I’ve seen poverty abroad. I’ve seen four-year-olds running between stopped cars on an eight-lane avenue, begging for money. I’ve seen a mother with a baby strapped to her back, sitting in the hot sun selling gum for a few precious pesos a day. I’ve seen the shacks that pass for houses. I’ve seen Central American immigrants walking through the countryside (making their way to the U.S. border) with nothing but a thin rolled-up sleeping bag on their backs.
President Barack Obama speaks at the White House June 23, 2016 in Washington, DC. The Supreme Court announced that it was evenly divided in a case concerning Obama's controversial executive actions on immigration. (Photo by Mark Wilson/Getty Images)
The long and short of it is that I can understand two things very well: First, I can technically “understand” why people break the law to come here illegally, and second, I can technically “understand” why the Supreme Court's ruling on President Obama’s 2014 executive amnesty actions prompted such emotional reaction from illegal immigrants.
Here’s a quick rundown for those of you unaware of what the Supreme Court ruling on immigration means: In a 4-4 decision, the Supreme Court ruling allows a lower court ruling to stand. That lower court ruling was the result of 26 states suing to stop Obama’s extra-Congressional action on immigration and long story short, it “blocked the administration’s unilateral policy of refusing to pursue the deportation of millions of illegal aliens” while case moved upwards to the Supreme Court. So basically, President Obama doesn’t exactly get his way … for now. Though rule of law’s never been much of an impediment anyway, so we’ll see.
Here’s what I don’t understand: these are people who came here escaping situations created by oppressive and utterly corrupt governments, right? So—explain to me again why it’s a good thing to cheer on an American president as he skirts the Constitution to arbitrarily give amnesty to illegal aliens? As one writer aptly put it, “the remedy for lawlessness is not lawlessness.”
But what I really want to talk about today isn’t the court ruling itself, or how it will now go back to Texas where litigation will continue, or even the meat of the executive actions themselves.
I want to talk about broken records, such as the ones the president had on replay during his Thursday reaction to the Supreme Court Ruling:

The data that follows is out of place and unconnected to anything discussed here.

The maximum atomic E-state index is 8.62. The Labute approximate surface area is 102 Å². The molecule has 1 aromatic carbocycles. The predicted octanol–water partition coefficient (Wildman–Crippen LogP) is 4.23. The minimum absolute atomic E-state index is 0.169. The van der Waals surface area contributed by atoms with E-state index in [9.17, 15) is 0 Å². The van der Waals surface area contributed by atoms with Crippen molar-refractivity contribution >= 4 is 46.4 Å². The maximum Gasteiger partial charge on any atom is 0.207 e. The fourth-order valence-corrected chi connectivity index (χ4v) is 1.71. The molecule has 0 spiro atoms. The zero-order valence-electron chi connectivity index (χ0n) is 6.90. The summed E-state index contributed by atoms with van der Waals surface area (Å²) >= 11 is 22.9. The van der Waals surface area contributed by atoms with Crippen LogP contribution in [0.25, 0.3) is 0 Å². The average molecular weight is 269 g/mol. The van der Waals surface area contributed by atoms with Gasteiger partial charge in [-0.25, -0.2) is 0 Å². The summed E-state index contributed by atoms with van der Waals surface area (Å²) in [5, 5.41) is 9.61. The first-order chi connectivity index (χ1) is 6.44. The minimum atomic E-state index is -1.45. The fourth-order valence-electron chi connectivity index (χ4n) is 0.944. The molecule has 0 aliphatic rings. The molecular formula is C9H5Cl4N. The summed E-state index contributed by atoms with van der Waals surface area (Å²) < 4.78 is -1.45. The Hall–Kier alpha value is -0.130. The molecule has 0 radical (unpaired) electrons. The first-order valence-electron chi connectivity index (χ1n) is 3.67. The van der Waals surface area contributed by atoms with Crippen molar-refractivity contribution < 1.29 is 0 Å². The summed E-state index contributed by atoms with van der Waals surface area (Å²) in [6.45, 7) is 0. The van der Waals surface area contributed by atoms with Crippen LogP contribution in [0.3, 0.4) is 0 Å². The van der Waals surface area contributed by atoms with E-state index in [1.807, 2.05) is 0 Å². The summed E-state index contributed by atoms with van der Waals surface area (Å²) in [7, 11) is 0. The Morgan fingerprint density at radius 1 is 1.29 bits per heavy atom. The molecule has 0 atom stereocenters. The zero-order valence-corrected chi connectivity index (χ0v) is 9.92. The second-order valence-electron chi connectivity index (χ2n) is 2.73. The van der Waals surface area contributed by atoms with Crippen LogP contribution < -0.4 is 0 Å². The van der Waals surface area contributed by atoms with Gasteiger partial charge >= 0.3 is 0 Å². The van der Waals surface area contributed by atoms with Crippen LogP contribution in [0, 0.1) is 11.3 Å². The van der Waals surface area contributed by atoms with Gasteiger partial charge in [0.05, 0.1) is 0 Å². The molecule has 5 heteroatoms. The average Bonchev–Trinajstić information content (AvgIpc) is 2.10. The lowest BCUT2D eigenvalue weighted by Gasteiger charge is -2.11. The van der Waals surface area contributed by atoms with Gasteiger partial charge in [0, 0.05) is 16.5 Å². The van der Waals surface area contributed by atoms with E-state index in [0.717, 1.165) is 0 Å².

Broken Record: America is Supposed to Accept Everyone, Because We’re A Nation of Immigrants
As he pointed out once again that we’re a “nation of immigrants,” Obama said that “our Founders conceived of this country as a refuge for the world.”
He’s right in a sense—people came here to escape tyranny in Europe. But here’s the reality: the American Revolution and the birth of this nation was a gory, horrendous affair. Our paid for this “refuge” with their lives and sacred honor. And because of that, many of our Founders were pretty vocal with “their concerns publicly and routinely about the effects of indiscriminate mass immigration.”
Michele Malkin writes:
“They made it clear that the purpose of allowing foreigners into our fledgling nation was not to recruit millions of new voters or to secure permanent ruling majorities for their political parties. It was to preserve, protect, and enhance the republic they put their lives on the line to establish.”
In sum, they didn’t want their blood sacrifice to be squandered by people who weren’t interested in what it meant (nor cared about maintaining it).
Broken Record: Immigration is About Compassion
Are we a compassionate nation? Absolutely. Just take a look around the world.
Is immigration supposed to be about compassion? Absolutely not. No—immigration was supposed to benefit the country by bringing in more like-minded (read: agrees with the values that set the country apart), members of society. It was never supposed to be about a no-holds-barred invitation to the entire world. Stop and think about that—does that even make logical sense?